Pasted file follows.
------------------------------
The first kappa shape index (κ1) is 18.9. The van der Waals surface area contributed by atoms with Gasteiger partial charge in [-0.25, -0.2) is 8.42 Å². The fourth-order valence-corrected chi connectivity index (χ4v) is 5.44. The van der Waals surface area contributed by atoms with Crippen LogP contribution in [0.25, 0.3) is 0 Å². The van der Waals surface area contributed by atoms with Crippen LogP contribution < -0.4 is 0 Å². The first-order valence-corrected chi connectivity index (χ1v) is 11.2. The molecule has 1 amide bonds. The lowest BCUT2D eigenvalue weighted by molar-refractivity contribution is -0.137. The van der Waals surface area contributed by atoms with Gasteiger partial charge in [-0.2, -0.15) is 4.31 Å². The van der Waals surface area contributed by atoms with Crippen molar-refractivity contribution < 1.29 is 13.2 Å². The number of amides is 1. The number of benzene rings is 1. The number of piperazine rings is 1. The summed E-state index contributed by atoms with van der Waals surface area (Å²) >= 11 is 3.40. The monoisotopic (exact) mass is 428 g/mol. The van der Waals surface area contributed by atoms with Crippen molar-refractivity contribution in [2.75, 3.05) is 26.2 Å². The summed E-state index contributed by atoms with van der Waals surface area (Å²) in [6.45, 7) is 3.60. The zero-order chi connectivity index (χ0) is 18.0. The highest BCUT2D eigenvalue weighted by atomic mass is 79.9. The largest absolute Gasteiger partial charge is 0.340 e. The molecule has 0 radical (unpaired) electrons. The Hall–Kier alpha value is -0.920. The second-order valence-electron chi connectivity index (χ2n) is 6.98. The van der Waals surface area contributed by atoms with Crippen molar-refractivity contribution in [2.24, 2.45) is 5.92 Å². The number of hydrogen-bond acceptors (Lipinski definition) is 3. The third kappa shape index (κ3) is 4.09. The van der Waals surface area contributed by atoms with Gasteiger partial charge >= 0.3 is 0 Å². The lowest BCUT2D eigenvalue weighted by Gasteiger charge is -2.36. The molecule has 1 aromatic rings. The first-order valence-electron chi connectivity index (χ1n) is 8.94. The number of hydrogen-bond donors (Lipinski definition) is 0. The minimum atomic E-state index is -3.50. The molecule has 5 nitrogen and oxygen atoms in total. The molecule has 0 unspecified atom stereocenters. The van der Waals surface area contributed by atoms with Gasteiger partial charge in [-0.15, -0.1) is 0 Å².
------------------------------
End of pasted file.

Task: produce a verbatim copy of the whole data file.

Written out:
The first kappa shape index (κ1) is 18.9. The van der Waals surface area contributed by atoms with Gasteiger partial charge in [-0.25, -0.2) is 8.42 Å². The fourth-order valence-corrected chi connectivity index (χ4v) is 5.44. The van der Waals surface area contributed by atoms with Crippen LogP contribution in [0.25, 0.3) is 0 Å². The van der Waals surface area contributed by atoms with Crippen LogP contribution < -0.4 is 0 Å². The first-order valence-corrected chi connectivity index (χ1v) is 11.2. The molecule has 1 amide bonds. The lowest BCUT2D eigenvalue weighted by molar-refractivity contribution is -0.137. The van der Waals surface area contributed by atoms with Gasteiger partial charge in [-0.2, -0.15) is 4.31 Å². The van der Waals surface area contributed by atoms with Crippen molar-refractivity contribution < 1.29 is 13.2 Å². The number of amides is 1. The number of benzene rings is 1. The number of piperazine rings is 1. The summed E-state index contributed by atoms with van der Waals surface area (Å²) >= 11 is 3.40. The monoisotopic (exact) mass is 428 g/mol. The van der Waals surface area contributed by atoms with Crippen molar-refractivity contribution in [2.75, 3.05) is 26.2 Å². The summed E-state index contributed by atoms with van der Waals surface area (Å²) in [6.45, 7) is 3.60. The zero-order chi connectivity index (χ0) is 18.0. The highest BCUT2D eigenvalue weighted by atomic mass is 79.9. The largest absolute Gasteiger partial charge is 0.340 e. The molecule has 0 radical (unpaired) electrons. The Hall–Kier alpha value is -0.920. The second-order valence-electron chi connectivity index (χ2n) is 6.98. The van der Waals surface area contributed by atoms with Crippen molar-refractivity contribution in [2.24, 2.45) is 5.92 Å². The number of hydrogen-bond acceptors (Lipinski definition) is 3. The third kappa shape index (κ3) is 4.09. The van der Waals surface area contributed by atoms with Gasteiger partial charge >= 0.3 is 0 Å². The lowest BCUT2D eigenvalue weighted by Gasteiger charge is -2.36. The molecule has 1 aromatic rings. The first-order valence-electron chi connectivity index (χ1n) is 8.94. The number of hydrogen-bond donors (Lipinski definition) is 0. The minimum atomic E-state index is -3.50. The molecule has 5 nitrogen and oxygen atoms in total. The molecule has 0 unspecified atom stereocenters. The van der Waals surface area contributed by atoms with Gasteiger partial charge in [-0.15, -0.1) is 0 Å².